“Putting a good plan in place that works for everybody is really the goal,” he said, adding that his group is willing to pay for a study to show how the water level can be lowered in both dams to mitigate the risk in the short-term.

The city estimates that de-watering would cost $400,000 per dam per month.

Just Posted

A section of the rail corridor on Vancouver Island. (Black Press file photo)
LETTER TO THE EDITOR: Put rail trail right overtop of the tracks

Removing tracks would be a horrendous expense, says letter writer

District of Lantzville Mayor Mark Swain, left, and Snaw-Naw-As Chief Gordon Edwards sign a memorandum of understanding outside Snaw-Naw-As Market on Friday, June 18. (Greg Sakaki/News Bulletin)
Lantzville and Snaw-Naw-As sign memorandum of understanding

District and First Nation create joint working group

Things are looking up for Vancouver Island as zero COVID-19 cases have been reported for the first time since October. THE CANADIAN PRESS/Darryl Dyck
Island records zero new COVID-19 cases for the first time since October

For the first time since October, the province is reporting zero new… Continue reading

Black Press file photo
RCMP seek suspect in Vancouver Island-wide crime spree

Crimes stretched from Deep Bay to Qualicum, Ladysmith, Chemainus and Youbou

Tilray announces new line of products offering more inexpensive choices for medical cannabis users. (News Bulletin file photo)
Nanaimo-based Tilray launches new medical cannabis product line

Symbios brand products offered at ‘better price point’ for medical cannabis products

A small pod of Pacific white-sided dolphins pass by close to shore in Campbell River June 16, 2021. Still capture from video courtesy of Kimberly Hart
VIDEO: Dolphin sunset captured from Vancouver Island shore

Spectacular setting for view of travelling pod of Pacific white-sided dolphins

Janice Coady, left, Aimee Chalifoux and Linda Milford at a vigil for Amy Watts on Wednesday, June 16, outside Nanaimo city hall. (Greg Sakaki/News Bulletin)
‘We need to do better,’ says mother of woman killed in Nanaimo

Vigil held for former outreach worker Amy Watts, whose body was found downtown June 3

Central Okanagan Grade 12 grads are set to get $500 each after a more than $1 million donation from a Kelowna couple. (File photo)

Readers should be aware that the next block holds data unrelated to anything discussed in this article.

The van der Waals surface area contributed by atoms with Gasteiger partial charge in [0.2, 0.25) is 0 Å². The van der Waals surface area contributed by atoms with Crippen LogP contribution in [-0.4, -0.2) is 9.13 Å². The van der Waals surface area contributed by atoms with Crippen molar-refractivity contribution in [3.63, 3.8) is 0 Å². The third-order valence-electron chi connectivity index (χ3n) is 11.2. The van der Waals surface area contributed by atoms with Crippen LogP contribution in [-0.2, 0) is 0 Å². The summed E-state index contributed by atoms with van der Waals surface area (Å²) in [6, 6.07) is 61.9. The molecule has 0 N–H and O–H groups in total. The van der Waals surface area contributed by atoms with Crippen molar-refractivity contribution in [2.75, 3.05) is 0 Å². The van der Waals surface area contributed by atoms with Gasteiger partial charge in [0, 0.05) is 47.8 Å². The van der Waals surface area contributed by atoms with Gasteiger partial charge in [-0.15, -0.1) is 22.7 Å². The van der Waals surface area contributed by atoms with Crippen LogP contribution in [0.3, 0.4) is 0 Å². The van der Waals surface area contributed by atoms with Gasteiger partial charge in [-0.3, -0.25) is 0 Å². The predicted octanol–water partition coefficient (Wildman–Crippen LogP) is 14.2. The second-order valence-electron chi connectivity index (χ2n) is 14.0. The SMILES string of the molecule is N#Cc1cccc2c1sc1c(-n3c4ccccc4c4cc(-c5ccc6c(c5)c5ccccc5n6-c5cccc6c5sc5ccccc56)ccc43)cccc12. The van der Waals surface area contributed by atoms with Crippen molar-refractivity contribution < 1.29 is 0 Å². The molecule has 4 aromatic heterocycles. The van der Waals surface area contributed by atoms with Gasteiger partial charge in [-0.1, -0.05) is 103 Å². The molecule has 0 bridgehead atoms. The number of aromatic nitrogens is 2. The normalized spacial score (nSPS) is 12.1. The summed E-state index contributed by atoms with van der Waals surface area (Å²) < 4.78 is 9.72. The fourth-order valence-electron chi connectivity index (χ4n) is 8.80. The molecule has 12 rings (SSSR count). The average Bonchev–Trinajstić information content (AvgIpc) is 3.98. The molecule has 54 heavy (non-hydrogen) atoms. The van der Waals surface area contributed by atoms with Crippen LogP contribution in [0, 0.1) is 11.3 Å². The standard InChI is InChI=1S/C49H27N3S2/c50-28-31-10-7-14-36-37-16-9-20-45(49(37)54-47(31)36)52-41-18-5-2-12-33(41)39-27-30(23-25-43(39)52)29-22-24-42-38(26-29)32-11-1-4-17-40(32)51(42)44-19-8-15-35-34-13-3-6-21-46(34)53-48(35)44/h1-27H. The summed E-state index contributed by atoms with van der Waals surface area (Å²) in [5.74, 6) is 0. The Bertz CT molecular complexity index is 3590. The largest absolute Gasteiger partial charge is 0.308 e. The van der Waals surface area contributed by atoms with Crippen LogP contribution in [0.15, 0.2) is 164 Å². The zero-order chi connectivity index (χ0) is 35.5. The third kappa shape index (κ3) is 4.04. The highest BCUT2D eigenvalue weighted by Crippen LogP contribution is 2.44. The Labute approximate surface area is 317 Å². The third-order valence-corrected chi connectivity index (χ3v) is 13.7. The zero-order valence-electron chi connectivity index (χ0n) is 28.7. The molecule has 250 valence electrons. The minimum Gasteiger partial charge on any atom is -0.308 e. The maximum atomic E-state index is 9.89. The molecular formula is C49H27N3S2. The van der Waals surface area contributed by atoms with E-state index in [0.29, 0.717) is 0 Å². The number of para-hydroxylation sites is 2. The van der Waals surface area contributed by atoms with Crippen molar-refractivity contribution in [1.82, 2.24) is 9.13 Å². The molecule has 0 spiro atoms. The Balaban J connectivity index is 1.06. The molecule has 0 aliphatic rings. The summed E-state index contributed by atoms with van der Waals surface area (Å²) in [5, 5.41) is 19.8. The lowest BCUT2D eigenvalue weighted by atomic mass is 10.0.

B.C. couple donating $500 to every Grade 12 student in the Okanagan

Anonymous donors identified as Kelowna entrepreneurs Lance and Tammy Torgerson

Rita Coolidge played the main stage at Vancouver Island Musicfest in 2017. (Black Press file photo)
This year’s Vancouver Island MusicFest to virtually showcase beauty of Comox Valley

Returning July 9 through 11 with more than 25 hours of music performances

British Columbia’s premier says he’s received a second dose of the Oxford-AstraZeneca COVID-19 vaccine. (Twitter/John Horgan)
B.C. premier gets 2nd dose of AstraZeneca COVID-19 vaccine

John Horgan shared a photo of himself on social media Friday afternoon holding a completed vaccination card

A lotto Max ticket is shown in Toronto on Monday Feb. 26, 2018.THE CANADIAN PRESS
No winning ticket sold for Friday’s $70 million Lotto Max jackpot

The huge jackpot has remained unclaimed for several weeks now

The B.C. Ministry of Education has announced close to $44 million for the province’s schools for COVID-19 recovery. (News Bulletin file)
Nanaimo-Ladysmith school stakeholders say COVID-19 recovery funding can make a difference

B.C. Ministry of Education announces it expects a ‘near-normal’ return to class in September

Regional District of Nanaimo is looking to repair sewage pipe in the Hammond Bay Road area, which was corroded by gas. (Black Press file)
Corroded sewer pipe along Nanaimo’s Hammond Bay Road will cost $5.5 million to fix

Pipe replacement and reinforcement part of $6.9-million infrastructure project

Most Read